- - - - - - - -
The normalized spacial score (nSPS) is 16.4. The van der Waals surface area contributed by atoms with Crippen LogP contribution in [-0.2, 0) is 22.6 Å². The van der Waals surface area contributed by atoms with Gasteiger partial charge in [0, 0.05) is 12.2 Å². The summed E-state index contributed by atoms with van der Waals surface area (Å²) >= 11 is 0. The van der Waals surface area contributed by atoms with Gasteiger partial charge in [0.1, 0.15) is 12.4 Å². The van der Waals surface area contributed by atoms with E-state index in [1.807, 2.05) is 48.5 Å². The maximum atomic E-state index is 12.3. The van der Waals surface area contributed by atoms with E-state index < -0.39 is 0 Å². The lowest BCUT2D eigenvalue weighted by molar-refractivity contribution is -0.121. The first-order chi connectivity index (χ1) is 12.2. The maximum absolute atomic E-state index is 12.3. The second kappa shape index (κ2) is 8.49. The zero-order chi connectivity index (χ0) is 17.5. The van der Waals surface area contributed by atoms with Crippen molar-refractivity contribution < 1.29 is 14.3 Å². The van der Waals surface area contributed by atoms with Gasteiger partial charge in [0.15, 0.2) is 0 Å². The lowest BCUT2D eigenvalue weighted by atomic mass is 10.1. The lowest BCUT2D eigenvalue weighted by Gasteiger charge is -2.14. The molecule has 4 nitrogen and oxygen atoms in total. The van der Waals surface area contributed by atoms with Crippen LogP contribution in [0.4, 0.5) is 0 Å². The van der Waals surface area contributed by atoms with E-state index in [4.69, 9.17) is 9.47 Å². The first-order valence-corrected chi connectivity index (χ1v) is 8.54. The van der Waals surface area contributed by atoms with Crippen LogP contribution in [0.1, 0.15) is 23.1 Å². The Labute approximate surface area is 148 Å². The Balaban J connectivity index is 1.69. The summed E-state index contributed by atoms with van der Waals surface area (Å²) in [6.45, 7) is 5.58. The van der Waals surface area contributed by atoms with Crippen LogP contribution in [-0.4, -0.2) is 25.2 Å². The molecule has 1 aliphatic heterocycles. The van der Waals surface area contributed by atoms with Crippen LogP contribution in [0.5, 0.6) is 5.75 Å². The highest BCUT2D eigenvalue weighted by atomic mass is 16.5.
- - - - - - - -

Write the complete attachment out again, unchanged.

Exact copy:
The normalized spacial score (nSPS) is 16.4. The van der Waals surface area contributed by atoms with Crippen LogP contribution in [-0.2, 0) is 22.6 Å². The van der Waals surface area contributed by atoms with Gasteiger partial charge in [0, 0.05) is 12.2 Å². The summed E-state index contributed by atoms with van der Waals surface area (Å²) >= 11 is 0. The van der Waals surface area contributed by atoms with Gasteiger partial charge in [0.1, 0.15) is 12.4 Å². The van der Waals surface area contributed by atoms with E-state index in [1.807, 2.05) is 48.5 Å². The maximum atomic E-state index is 12.3. The van der Waals surface area contributed by atoms with E-state index < -0.39 is 0 Å². The lowest BCUT2D eigenvalue weighted by molar-refractivity contribution is -0.121. The first-order chi connectivity index (χ1) is 12.2. The maximum absolute atomic E-state index is 12.3. The second kappa shape index (κ2) is 8.49. The zero-order chi connectivity index (χ0) is 17.5. The van der Waals surface area contributed by atoms with Crippen molar-refractivity contribution < 1.29 is 14.3 Å². The van der Waals surface area contributed by atoms with Gasteiger partial charge in [0.15, 0.2) is 0 Å². The lowest BCUT2D eigenvalue weighted by atomic mass is 10.1. The lowest BCUT2D eigenvalue weighted by Gasteiger charge is -2.14. The molecule has 4 nitrogen and oxygen atoms in total. The van der Waals surface area contributed by atoms with Crippen LogP contribution in [0.4, 0.5) is 0 Å². The van der Waals surface area contributed by atoms with E-state index in [4.69, 9.17) is 9.47 Å². The first-order valence-corrected chi connectivity index (χ1v) is 8.54. The van der Waals surface area contributed by atoms with Crippen LogP contribution in [0.1, 0.15) is 23.1 Å². The Labute approximate surface area is 148 Å². The Balaban J connectivity index is 1.69. The summed E-state index contributed by atoms with van der Waals surface area (Å²) in [6.45, 7) is 5.58. The van der Waals surface area contributed by atoms with Crippen LogP contribution in [-0.4, -0.2) is 25.2 Å². The molecule has 1 aliphatic heterocycles. The van der Waals surface area contributed by atoms with Crippen LogP contribution in [0.5, 0.6) is 5.75 Å². The highest BCUT2D eigenvalue weighted by atomic mass is 16.5.